Hindustan Aeronautics (HAL) has been edged out of a Malaysian deal for 18 Fighter Lead-in Trainers (FLITs), but is pursuing several other international opportunities.
HAL chairman and managing director C. B. Ananthakrishnan says the company had been hopeful of winning the Malaysian FLIT contract, but it appears that the Korea Aerospace Industries (KAI) FA-50 – one of the two shortlisted aircraft – will go on to win.
“Notwithstanding this, we are still making our attempts to push through our product as well as Malaysia is concerned,” he tells FlightGlobal.
In 2019, the Indian air force (IAF) sent two Tejas fighters to Malaysia’s LIMA air show, where the jets performed in the flying display and appeared in the static park. About two years later, HAL responded to the Royal Malaysian Air Force’s request for proposals for 18 aircraft, offering the Tejas Mk1A.
In August 2022, HAL announced that it would open an office in Malaysia to support the Tejas bid.
HAL is flight testing the Tejas Mk1A and expects to deliver the first of the type to the Indian air force in February 2024.
Ananthakrishnan says there is also interest from Argentina and Egypt for the light fighter, with pilots from Argentina already having test flown the aircraft in Bengaluru. With regards to Egypt, the requirement is still in its early stages, but HAL has offered local manufacture of the type.
In the 1960s, HAL and the IAF supported Egypt’s first indigenous fighter, the Helwan HA-300, by providing a HF-24 ‘Marut’ fighter and sending test pilots to work on the programme. India partially funded the development of the Egyptian type’s Brandner E-300 engine in the hopes of using it for the HF-24.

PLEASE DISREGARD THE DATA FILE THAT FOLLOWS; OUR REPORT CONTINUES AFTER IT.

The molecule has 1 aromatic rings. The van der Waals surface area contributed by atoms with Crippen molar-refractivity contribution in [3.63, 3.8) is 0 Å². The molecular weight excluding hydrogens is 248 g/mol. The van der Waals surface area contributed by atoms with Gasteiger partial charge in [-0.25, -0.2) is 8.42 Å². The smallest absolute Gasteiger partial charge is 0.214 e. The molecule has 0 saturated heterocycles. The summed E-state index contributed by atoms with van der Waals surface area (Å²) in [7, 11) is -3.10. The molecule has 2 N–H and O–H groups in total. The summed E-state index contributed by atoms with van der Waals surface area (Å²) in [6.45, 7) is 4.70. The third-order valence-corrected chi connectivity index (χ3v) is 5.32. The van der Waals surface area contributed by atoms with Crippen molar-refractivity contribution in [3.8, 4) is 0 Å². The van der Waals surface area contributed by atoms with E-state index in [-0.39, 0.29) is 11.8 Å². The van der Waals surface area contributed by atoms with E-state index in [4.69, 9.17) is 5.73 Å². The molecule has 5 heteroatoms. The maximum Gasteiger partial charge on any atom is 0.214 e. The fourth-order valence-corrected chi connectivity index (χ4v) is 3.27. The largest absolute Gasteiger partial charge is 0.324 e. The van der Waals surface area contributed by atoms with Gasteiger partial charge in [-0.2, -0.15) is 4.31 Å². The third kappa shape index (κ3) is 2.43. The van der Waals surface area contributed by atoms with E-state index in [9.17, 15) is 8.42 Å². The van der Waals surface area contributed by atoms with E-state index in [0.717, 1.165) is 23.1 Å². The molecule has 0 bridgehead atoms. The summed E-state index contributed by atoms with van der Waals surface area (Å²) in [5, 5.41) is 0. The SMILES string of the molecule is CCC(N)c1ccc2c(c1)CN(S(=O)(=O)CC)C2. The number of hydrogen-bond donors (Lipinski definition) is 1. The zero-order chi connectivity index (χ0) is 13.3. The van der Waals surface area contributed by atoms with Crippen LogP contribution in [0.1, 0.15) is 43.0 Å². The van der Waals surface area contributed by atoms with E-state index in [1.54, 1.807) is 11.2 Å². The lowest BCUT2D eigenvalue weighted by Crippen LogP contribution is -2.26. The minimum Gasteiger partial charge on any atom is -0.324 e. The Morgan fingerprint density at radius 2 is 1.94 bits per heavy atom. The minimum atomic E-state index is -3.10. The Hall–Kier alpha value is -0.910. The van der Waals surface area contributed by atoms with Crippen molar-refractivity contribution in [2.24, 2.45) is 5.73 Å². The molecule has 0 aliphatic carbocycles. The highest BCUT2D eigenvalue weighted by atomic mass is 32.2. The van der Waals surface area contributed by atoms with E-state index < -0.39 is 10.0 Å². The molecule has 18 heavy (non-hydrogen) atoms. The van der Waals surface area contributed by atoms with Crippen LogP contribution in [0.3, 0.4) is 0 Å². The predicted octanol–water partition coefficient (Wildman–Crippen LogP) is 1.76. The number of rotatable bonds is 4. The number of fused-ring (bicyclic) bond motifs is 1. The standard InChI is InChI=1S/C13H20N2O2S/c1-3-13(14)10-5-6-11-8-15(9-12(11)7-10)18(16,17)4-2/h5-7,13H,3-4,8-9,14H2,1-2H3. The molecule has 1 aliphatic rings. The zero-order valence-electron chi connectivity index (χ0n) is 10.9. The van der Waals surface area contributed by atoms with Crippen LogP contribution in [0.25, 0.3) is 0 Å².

HAL is also pursuing a requirement from the Philippine Coast Guard for seven Dhruv MkIII maritime helicopters. Philippine test pilots have flown the type in India and HAL has completed multiple rounds of discussions, says S. Anbuvelan, chief executive of HAL’s Helicopter Complex.
The Philippines emerged as the first export customer for the Indo-Russian BrahMos supersonic cruise missile in January 2022, inking an order worth $375 million for three shore-based missile batteries.
Anbuvelan adds that HAL expects an order for 145 series production Light Combat Helicopters (LCH), with 85 to go to the army and 60 for the IAF. It is currently manufacturing 15 limited series production examples, with 10 for the air force and five for the army.
HAL has two parallel production lines at its helicopter factories in Bengaluru and Tumakuru to manufacture the LCH, with a potential peak production rate of 30 helicopters annually, split equally between both lines.
The airframer also expects an order from the Indian navy for 60 Naval Utility Helicopters within the next two to three years. These helicopters offer additional capabilities as compared to the navy’s current ALH MkIII helicopters.